Florida is a judicial foreclosure state, which means that the bank must go to court and receive court approval before foreclosing on a home. While the foreclosure is proceeding through the court system, the homeowner will have a right to raise legal defenses to the bank's foreclosure. Some of the common defenses used to fight foreclosure are described below.
Standing means that the party seeking foreclosure has a right to bring the lawsuit. In the context of foreclosure, standing is used to argue the bank is not the proper plaintiff in the foreclosure case. If a bank cannot establish standing they will not be able to prevail in the foreclosure action. A bank seeking to foreclose a home in Florida must provide evidence that it owns or holds the promissory note and mortgage to prove standing. Proving standing can sometimes be difficult for a bank because in most foreclosure cases the bank seeking foreclosure is not the bank that originated the mortgage loan. Mortgages are frequently sold and transferred to other financial institutions. Moreover, banks will often lose the original promissory note or mortgage, which can make it even more difficult to prove standing. If the homeowner can successfully raise doubts as to the bank's standing they may prevail in the foreclosure case.
Most mortgages include a condition that the bank notify the homeowner that the loan is in default prior to initiating a foreclosure lawsuit. This condition is commonly found in the 22nd paragraph of the mortgage. The notice to the homeowner must indicate the action required to cure the default and provide at least 30 days to cure the default before the bank can initiate foreclosure. Once the borrower raises this issue as an affirmative defense to the foreclosure the bank will have the burden of proving the notice was sent to the homeowner pursuant to the mortgage.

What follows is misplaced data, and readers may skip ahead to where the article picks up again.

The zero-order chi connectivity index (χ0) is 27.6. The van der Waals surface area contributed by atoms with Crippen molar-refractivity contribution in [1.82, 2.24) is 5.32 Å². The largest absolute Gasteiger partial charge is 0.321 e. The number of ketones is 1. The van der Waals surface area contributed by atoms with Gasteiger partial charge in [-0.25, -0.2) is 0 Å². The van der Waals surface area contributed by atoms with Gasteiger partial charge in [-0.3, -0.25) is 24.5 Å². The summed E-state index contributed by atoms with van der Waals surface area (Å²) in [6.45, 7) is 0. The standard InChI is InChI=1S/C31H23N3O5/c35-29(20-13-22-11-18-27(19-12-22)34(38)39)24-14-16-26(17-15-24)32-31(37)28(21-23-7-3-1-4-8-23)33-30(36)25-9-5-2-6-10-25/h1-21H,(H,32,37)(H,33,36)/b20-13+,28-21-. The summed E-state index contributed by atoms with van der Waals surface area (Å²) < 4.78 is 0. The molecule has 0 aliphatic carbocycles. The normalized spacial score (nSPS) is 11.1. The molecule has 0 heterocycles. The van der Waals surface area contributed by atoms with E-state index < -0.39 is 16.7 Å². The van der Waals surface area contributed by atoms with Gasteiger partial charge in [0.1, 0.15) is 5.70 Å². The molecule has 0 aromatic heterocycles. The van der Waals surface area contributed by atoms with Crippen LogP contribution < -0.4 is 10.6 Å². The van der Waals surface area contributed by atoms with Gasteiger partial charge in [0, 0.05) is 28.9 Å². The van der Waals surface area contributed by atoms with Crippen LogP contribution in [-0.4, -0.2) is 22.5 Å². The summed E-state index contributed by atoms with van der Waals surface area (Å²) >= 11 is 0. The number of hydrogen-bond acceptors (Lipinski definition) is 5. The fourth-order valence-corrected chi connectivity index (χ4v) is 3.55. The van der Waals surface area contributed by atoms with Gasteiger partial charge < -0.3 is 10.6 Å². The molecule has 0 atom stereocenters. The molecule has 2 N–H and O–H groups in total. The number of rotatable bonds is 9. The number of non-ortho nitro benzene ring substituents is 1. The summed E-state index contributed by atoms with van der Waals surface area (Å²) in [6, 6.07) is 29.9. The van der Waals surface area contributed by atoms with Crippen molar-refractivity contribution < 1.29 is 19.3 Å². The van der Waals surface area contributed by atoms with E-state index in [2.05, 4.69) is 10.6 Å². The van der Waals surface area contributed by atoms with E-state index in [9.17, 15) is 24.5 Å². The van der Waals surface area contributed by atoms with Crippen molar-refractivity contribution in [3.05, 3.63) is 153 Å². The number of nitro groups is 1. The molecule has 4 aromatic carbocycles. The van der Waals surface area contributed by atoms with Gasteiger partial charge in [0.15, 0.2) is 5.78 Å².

Foreclosure cases in Florida are heard in courts of equity. Courts of equity are authorized to apply principles of equity (fairness), as opposed to just law. Unclean hands is an equitable defense that may be used to prevent a bank from foreclosure. In order to establish unclean hands, the homeowner must show either a fraudulent or illegal transaction or any unrighteous, unconscious, or oppressive conduct by the party seeking foreclosure. If the homeowner can show a detriment to them caused by such an action of the lender, the unclean hands doctrine may prevent the foreclosure.
Under Florida Statute §559.715, banks are required to provide written notice to the homeowner each time the mortgage is transferred. The notice required under this statute must be sent to the homeowner within 30 days of the assignment. If the homeowner affirmatively denies the existence of such notice, the court may rule in favor of the homeowner in the foreclosure case.
Mortgage loan servicers are required to apply payments and charges to a mortgage loan in compliance with federal law 12 U.S.C. §2605. If the loan servicer failed to properly credit payments and/ or charge costs in compliance with this statute the lender may have a problem prevailing in the foreclosure action. Homeowners may be able to successfully argue the bank is estopped from claiming a default on the mortgage if the homeowner can prove a violation of the rules governing mortgage loan servicing.
Under the National Housing Act (12 U.S.C. §1701), lenders are required to advise homeowners of loan counseling options offered by the U.S. Department of Housing and Urban Development (HUD). This is an affirmative duty imposed on mortgage lenders, the homeowner does not have to request this information in order for it to be a requirement imposed on lenders. If a homeowner raises this issue in the foreclosure case, the burden of proving this condition was satisfied may be placed on the lender. If the lender is unable to satisfy this burden, the court may refuse to grant the foreclosure sought by the bank for failing to fulfil a condition precedent to foreclosure.
The defenses described herein may not be applicable to every home foreclosure case, you should seek the advice of a licensed attorney in your area for more information about your specific case. Further, the list of defenses described above is not exhaustive, there may be many other legal defenses available.